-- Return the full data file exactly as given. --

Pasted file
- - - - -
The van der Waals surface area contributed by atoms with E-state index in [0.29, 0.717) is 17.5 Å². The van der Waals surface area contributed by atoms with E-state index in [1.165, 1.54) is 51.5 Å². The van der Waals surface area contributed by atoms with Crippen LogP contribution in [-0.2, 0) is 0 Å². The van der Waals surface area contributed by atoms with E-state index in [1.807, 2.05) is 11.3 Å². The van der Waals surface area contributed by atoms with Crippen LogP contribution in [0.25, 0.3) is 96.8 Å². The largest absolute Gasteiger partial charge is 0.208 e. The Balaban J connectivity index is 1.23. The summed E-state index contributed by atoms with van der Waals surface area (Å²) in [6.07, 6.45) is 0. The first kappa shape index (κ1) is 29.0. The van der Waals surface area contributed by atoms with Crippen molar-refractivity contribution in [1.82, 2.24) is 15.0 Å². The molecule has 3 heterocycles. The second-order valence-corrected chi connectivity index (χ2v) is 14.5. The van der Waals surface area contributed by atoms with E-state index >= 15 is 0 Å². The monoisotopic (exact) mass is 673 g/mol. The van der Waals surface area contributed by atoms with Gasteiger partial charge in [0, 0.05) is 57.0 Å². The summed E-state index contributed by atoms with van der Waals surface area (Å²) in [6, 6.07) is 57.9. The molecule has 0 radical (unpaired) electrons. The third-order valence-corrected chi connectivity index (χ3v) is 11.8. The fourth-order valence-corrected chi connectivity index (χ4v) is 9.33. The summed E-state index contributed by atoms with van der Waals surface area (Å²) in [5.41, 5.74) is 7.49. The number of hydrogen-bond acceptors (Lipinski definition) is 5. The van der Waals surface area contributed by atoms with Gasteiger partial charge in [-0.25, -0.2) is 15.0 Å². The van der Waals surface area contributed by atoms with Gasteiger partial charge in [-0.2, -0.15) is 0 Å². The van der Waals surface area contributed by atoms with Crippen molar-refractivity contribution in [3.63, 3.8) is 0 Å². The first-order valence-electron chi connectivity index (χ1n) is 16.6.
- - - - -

The van der Waals surface area contributed by atoms with E-state index in [0.29, 0.717) is 17.5 Å². The van der Waals surface area contributed by atoms with E-state index in [1.165, 1.54) is 51.5 Å². The van der Waals surface area contributed by atoms with Crippen LogP contribution in [-0.2, 0) is 0 Å². The van der Waals surface area contributed by atoms with E-state index in [1.807, 2.05) is 11.3 Å². The van der Waals surface area contributed by atoms with Crippen LogP contribution in [0.25, 0.3) is 96.8 Å². The largest absolute Gasteiger partial charge is 0.208 e. The Balaban J connectivity index is 1.23. The summed E-state index contributed by atoms with van der Waals surface area (Å²) in [6.07, 6.45) is 0. The first kappa shape index (κ1) is 29.0. The van der Waals surface area contributed by atoms with Crippen molar-refractivity contribution in [1.82, 2.24) is 15.0 Å². The molecule has 3 heterocycles. The second-order valence-corrected chi connectivity index (χ2v) is 14.5. The van der Waals surface area contributed by atoms with E-state index >= 15 is 0 Å². The monoisotopic (exact) mass is 673 g/mol. The van der Waals surface area contributed by atoms with Gasteiger partial charge in [0, 0.05) is 57.0 Å². The summed E-state index contributed by atoms with van der Waals surface area (Å²) in [6, 6.07) is 57.9. The molecule has 0 radical (unpaired) electrons. The third-order valence-corrected chi connectivity index (χ3v) is 11.8. The fourth-order valence-corrected chi connectivity index (χ4v) is 9.33. The summed E-state index contributed by atoms with van der Waals surface area (Å²) in [5.41, 5.74) is 7.49. The number of hydrogen-bond acceptors (Lipinski definition) is 5. The van der Waals surface area contributed by atoms with Gasteiger partial charge in [-0.25, -0.2) is 15.0 Å². The van der Waals surface area contributed by atoms with Gasteiger partial charge in [-0.2, -0.15) is 0 Å². The van der Waals surface area contributed by atoms with Crippen molar-refractivity contribution in [3.63, 3.8) is 0 Å². The first-order valence-electron chi connectivity index (χ1n) is 16.6.